Insafe resources: Good practice guides

From time to time, Insafe produces Good Practice Guides on a range of issues. These are typically produced as a result of surveys of the Insafe network to highlight resources or approaches which have worked well in a particular context, as a way of sharing the knowledge and expertise within and outside of the network. Please find details of our Good Practice Guides below.

Insafe Resources on online relationships (September 2014)

The Insafe Good Practice Guide for 2014 focuses on how the network deals with online relationships, including issues related to friendship, love, dating sites, sexting and sextortion, as well as gender violence and stereotypes. The report is based on data collected from Safer Internet Centres (SICs) from the 31 countries in the Insafe network, with the aim of detecting emerging trends and their evolution across Europe. The data in the report shows that for the period October 2013-March 2014, issues related to online relationships remain a major area of concern for young internet users.
 
The report analyses the issue and also provides useful recommendations for the organisations that work in this domain. The report sheds light on different aspects of online relationships and looks at it from different perspectives taking into account cultural attitudes, gender stereotypes, harassment etc.  It also catalogues the various resources which are available to support discussion and dialogue on this issue from across the network.
 
To read the report, click here.
 
 

Insafe resources for mobiles (October 2013)

With smartphones on the rise and tablets increasingly replacing desktop or laptop PCs , the provision of resources promoting a safe and responsible use of these new devices becomes increasingly important. Smartphones, tablets and other mobile devices often work in entirely different ecosystems than more traditional technologies such as PCs. Their 'always-on' and 'always-connected' nature, as well as their very different operating systems and software purchasing processes, create exciting new opportunities but also pose significant new challenges for young people and those who support them. Therefore, the new dynamics of using such technology need to be appropriately addressed.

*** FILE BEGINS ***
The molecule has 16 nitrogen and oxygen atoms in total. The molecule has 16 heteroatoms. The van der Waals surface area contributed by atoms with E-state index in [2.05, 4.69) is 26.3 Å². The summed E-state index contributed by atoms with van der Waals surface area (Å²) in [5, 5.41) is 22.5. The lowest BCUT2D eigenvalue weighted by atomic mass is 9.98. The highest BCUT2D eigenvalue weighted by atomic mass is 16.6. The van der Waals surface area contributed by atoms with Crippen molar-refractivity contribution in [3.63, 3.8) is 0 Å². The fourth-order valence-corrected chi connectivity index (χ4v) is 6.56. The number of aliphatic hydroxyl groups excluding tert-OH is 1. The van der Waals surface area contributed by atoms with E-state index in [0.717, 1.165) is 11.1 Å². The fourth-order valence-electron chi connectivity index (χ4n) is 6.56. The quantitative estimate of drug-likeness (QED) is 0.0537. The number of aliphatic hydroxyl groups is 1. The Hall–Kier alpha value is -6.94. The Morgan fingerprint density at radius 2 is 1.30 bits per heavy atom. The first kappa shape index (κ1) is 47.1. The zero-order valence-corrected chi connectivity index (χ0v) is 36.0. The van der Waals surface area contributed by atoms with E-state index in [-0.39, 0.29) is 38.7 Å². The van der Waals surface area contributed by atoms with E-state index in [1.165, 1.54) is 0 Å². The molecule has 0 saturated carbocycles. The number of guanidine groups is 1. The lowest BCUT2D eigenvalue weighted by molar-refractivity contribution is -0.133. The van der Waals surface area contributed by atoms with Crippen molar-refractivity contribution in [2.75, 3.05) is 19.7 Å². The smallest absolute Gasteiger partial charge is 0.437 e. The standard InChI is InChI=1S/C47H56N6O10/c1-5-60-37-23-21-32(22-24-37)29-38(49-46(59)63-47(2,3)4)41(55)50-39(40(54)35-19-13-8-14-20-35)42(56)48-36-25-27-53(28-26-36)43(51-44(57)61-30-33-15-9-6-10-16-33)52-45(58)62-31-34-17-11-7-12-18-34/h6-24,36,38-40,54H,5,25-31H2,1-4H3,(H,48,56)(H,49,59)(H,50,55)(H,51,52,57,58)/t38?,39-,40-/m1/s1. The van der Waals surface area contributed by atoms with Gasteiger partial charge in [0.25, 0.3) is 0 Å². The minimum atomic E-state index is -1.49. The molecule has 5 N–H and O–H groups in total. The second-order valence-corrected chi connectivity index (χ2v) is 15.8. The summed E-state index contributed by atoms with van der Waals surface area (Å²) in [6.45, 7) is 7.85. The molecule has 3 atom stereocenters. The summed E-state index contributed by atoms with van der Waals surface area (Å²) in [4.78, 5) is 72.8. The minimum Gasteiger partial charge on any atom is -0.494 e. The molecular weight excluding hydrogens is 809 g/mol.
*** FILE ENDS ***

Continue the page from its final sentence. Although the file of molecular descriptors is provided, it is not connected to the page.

This report offers an analysis of information recently provided by Insafe Safer Internet Centres (SICs) concerning resources on mobile devices. It shows the large number of high-quality resources on mobile devices available in the network and highlights some innovative practices.
 
It also addresses the fundamental challenges that SICs face in addressing the ever-changing trends of mobile device use by young people.
 
Download the full report: Insafe resources on mobile devices.
 
 

Online safety resources for teens (November 2012)

The ‘Survey of resources for teens' presents resources from across Europe addressing the needs of teenagers (between 13 and 18 years old). In compiling the report, the Insafe network of Safer Internet Centres (SICs) provided an overview of the provision of information and resources for young people, and also resources for those with a care responsibility for them. Insafe has reviewed the SICs suggestions for how needs of teenagers can be met more effectively, has provided summaries of the successful strategies and has presented proposals for the future. 
 
Download the summary report: Survey of resources for teens
 
Download the full report: Survey of resources for teens.
 
 

Online safety resources for young internet users (March 2012)

This report examines the needs of the youngest internet users (aged nine and under) in terms of their online safety education. It also considers the needs of parents and teachers for appropriate resources that can help them to support the children in their care.
 
"Today, children are going online at an increasingly young age. While young internet users can benefit hugely from online technology given their innate curiosity and their enthusiasm to play and learn, they are often highly vulnerable due to their inexperience, undeveloped skills set and over-trustfulness" explains Janice Richardson, Insafe coordinator. "So, how do we ensure they are safe when online? How do we warn young children of the risks and dangers without drawing them into areas of awareness that might be unhelpful to them, or frighten them if presented in too dramatic a way? Clearly getting the messages right is extremely important for this age group".
 
The report outlines the results of a survey of 30 Safer Internet Centres on the current information and resources they provide for this age group. It summarises the challenges in developing resources for this age group, and highlights suitable channels of communication to reach young users as well as testing methods and measurements of impact for such resources.
 

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